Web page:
to increase the capital to $500,000.
The credit of this enterprise is
probably due to Mr. George W. Featherstonaugh more than to any
one else in the State. The History of Albany County, N. Y., states
that Mr. George W. Featherstonaugh, an honored and influential
citizen of Schenectady, and his father, George W. Featherstonaugh,
were among the first and leading projectors of this enterprise.
As early as 1812 he published a pamphlet explaining the superior
advantages of railways and steam carriages over canal navigation.
In 1825 a writer in the Albany Argus urged upon capitalists
the absolute necessity of their building a railroad from Albany
to Schenectady, under the plea that it was the only course to
take to prevent Albany going to decay through the rivalry of Troy.
It thus appears that local jealousies had much to do in furthering
"Mr. Featherstonaugh, in a letter to the Mayor of Albany,
said the transportation of property from Albany to Schenectady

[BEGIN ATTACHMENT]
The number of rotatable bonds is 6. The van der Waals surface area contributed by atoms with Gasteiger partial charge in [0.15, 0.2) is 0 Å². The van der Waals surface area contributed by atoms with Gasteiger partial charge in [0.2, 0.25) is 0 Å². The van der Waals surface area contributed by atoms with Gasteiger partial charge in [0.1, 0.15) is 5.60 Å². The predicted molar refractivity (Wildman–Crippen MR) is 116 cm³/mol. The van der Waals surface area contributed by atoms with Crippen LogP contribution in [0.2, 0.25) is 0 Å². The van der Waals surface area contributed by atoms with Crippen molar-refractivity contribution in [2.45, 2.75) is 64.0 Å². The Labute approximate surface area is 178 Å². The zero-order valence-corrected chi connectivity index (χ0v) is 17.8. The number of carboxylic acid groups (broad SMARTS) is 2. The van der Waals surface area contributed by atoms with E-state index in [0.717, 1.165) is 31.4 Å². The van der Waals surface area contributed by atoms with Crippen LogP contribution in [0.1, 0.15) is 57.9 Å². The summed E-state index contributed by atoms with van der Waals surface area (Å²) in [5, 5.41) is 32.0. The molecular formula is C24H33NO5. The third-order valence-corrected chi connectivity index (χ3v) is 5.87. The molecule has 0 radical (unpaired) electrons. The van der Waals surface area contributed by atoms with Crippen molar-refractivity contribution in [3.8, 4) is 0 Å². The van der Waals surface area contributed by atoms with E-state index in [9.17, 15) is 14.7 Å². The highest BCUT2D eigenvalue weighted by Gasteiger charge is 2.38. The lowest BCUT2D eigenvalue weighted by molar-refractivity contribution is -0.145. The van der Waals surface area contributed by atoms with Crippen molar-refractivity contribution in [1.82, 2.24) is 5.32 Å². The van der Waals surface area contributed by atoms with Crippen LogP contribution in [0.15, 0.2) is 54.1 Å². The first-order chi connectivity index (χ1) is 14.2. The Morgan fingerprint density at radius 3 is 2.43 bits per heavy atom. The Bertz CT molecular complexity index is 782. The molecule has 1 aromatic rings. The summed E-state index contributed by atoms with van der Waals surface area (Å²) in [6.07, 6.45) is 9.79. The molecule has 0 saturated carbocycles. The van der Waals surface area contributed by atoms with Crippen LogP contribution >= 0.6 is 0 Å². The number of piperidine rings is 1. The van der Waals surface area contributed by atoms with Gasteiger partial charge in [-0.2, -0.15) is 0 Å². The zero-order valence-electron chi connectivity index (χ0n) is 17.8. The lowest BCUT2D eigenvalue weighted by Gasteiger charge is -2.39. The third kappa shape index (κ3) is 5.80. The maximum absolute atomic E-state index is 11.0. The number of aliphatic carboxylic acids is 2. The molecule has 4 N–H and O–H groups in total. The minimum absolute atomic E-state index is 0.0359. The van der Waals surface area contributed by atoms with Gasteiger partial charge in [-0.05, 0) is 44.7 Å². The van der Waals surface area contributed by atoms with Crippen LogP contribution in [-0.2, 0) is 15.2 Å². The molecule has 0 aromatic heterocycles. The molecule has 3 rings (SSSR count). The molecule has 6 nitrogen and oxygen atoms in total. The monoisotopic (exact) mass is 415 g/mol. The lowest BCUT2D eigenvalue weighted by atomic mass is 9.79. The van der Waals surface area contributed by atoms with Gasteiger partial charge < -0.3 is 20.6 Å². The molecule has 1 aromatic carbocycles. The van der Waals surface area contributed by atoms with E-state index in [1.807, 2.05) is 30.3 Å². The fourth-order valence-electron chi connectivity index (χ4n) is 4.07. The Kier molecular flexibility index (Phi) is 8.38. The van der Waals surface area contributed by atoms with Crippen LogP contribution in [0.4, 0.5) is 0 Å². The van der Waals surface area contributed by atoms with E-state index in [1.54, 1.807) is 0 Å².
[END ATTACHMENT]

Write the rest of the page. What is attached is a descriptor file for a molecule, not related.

was seldom effected in less than two, and sometimes three days.
By railroad, he argued, the communication between the same points
could be made in winter and summer in three hours at no greater
cost than by canal, paying for sixteen instead of twenty-eight
miles. He regarded this experiment, which he believed to be practical,
as a test whether this economical mode of transportation would
succeed in this country.
"The bill introduced by Mr. Featherstonaugh passed the
Assembly March 27, 1826, as stated, granting a charter for fifty
years, and limiting the time for construction to six years. Stephen
Van Rensselaer, known as the 'old patron,' of Albany, and George
W. Featherstonaugh of Schenectady, were the only persons named